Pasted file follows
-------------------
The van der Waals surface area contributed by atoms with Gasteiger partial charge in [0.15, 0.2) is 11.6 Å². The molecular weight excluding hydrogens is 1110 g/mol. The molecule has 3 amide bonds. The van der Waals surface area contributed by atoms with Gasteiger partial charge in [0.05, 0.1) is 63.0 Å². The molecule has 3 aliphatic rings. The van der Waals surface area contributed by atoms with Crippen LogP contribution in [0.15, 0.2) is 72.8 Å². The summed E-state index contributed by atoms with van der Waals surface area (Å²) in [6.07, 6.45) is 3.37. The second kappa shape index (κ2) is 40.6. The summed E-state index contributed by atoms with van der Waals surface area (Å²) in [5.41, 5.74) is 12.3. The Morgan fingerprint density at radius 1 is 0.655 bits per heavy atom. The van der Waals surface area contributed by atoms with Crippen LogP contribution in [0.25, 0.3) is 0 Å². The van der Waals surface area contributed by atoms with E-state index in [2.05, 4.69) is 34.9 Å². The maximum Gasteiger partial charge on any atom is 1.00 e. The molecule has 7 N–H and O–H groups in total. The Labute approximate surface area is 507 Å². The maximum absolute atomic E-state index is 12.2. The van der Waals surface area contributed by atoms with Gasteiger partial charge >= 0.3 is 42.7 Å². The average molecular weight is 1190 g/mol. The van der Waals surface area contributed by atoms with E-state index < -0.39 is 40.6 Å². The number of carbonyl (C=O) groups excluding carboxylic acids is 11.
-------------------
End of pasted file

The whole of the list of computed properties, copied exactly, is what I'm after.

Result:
The van der Waals surface area contributed by atoms with Gasteiger partial charge in [0.15, 0.2) is 11.6 Å². The molecular weight excluding hydrogens is 1110 g/mol. The molecule has 3 amide bonds. The van der Waals surface area contributed by atoms with Gasteiger partial charge in [0.05, 0.1) is 63.0 Å². The molecule has 3 aliphatic rings. The van der Waals surface area contributed by atoms with Crippen LogP contribution in [0.15, 0.2) is 72.8 Å². The summed E-state index contributed by atoms with van der Waals surface area (Å²) in [6.07, 6.45) is 3.37. The second kappa shape index (κ2) is 40.6. The summed E-state index contributed by atoms with van der Waals surface area (Å²) in [5.41, 5.74) is 12.3. The Morgan fingerprint density at radius 1 is 0.655 bits per heavy atom. The van der Waals surface area contributed by atoms with Crippen LogP contribution in [0.25, 0.3) is 0 Å². The van der Waals surface area contributed by atoms with E-state index in [2.05, 4.69) is 34.9 Å². The maximum Gasteiger partial charge on any atom is 1.00 e. The molecule has 7 N–H and O–H groups in total. The Labute approximate surface area is 507 Å². The maximum absolute atomic E-state index is 12.2. The van der Waals surface area contributed by atoms with Gasteiger partial charge >= 0.3 is 42.7 Å². The average molecular weight is 1190 g/mol. The van der Waals surface area contributed by atoms with E-state index < -0.39 is 40.6 Å². The number of carbonyl (C=O) groups excluding carboxylic acids is 11.